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Blueprint, Viewpoints

Harry Potter at the Crossroads: We Need New Open Systems

We need to lose the old-fashioned concept of going online and address how and why we're controlled by our digital systems.

THIS POST IS AN EXCERPT FROM BLUEPRINT 2020.

Harry Potter fans know that Platform 9 3/4 at King’s Cross Station is where you go to be transported from the regular world to the wizarding world. I’m a bit old to be making such literary references, but the train platform is an apt metaphor for what I want to discuss here. Simply put, philanthropy and civil society need to address the current ways in which people interact with digital systems, not the old-fashioned concept of going online.

Today’s truth is we go back and forth from physical to digital (or wizard to muggle world, in Potter parlance) all day, every day. And we need digital civil society and philanthropy to understand just how tied together the physical and digital are, and how our human rights and associational opportunities are implicated by several new “platforms” connecting the two.

Each of the many systems that tie our physical selves to our digital twins is a commercially controlled, surveilled portal.

People who came to the internet via desktop computers and web browsers may still think they are in control of when they “go online.” This quaint belief may lead them to think they are in control of when they generate digital data. This is no longer true.

The number of such digital surveillance portals increase dramatically for people of color and marginalized communities (see the videos/readings from the Color of Surveillance conference for more examples). We are almost always slipping back and forth between digital and physical spaces. Most of us are digitally connected more than we are offline. Going offline takes conscious action; being tracked is the norm.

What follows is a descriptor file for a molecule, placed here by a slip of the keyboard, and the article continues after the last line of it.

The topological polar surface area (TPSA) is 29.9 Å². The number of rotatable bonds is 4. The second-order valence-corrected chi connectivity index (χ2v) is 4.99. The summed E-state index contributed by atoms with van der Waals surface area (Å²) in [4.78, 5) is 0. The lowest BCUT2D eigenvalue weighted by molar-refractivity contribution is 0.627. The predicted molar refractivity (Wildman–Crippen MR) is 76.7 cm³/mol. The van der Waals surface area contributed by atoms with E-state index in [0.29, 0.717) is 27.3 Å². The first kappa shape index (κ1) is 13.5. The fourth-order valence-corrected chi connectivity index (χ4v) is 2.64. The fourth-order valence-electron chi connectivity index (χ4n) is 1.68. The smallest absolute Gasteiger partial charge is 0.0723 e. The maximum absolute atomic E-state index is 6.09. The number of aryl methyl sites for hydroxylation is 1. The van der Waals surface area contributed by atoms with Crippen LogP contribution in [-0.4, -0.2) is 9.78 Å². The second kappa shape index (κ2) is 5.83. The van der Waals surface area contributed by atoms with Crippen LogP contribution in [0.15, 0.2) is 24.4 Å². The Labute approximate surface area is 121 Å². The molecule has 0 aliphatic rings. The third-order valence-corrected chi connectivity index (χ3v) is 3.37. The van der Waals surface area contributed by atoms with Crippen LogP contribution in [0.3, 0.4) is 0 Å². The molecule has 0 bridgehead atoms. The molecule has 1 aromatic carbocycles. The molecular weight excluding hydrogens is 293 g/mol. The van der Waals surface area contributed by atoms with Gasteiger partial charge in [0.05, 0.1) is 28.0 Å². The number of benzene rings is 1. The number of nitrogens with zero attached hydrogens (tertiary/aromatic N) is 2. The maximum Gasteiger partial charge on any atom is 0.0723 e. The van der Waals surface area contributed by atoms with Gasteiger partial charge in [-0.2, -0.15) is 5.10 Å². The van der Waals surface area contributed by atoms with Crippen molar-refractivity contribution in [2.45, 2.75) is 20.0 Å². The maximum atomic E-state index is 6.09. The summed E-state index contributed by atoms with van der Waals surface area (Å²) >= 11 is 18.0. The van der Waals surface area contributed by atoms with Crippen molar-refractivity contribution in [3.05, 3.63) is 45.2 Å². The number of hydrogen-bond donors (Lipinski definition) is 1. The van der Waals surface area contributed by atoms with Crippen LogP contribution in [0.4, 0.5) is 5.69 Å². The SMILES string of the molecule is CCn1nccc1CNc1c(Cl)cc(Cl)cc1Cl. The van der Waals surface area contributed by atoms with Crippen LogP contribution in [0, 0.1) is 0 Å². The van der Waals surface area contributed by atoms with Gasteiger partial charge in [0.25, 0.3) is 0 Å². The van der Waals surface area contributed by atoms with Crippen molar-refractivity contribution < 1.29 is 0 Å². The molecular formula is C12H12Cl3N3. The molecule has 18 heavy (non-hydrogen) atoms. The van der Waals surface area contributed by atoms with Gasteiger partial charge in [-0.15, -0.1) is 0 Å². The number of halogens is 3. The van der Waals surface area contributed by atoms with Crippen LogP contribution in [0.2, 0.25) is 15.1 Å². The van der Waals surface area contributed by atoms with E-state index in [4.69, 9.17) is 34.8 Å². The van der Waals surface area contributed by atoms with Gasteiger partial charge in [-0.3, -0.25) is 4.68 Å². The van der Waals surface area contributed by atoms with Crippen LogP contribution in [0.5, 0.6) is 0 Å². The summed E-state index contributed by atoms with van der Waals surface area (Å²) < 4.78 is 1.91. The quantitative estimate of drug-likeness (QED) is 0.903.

We need to recognize that each of the many systems that tie our physical selves to our digital twins is a commercially controlled, surveilled portal. In the 1990s Mozilla was created to prevent Microsoft from “owning” the browser space. It was a community and technology effort to ensure that one company didn’t control what was then the front door to the internet. The ensuing “browser” wars were about making sure that there were lots of ways to get online and that, at least one browser (Mozilla’s Firefox), was open source.

To continue reading, and for a look at Lucy’s list of today’s “doors” between physical and digital, download Blueprint 2020. Tweet @dgtlimpact with #Blueprint20, take the 2020 survey, and join us on LinkedIn.

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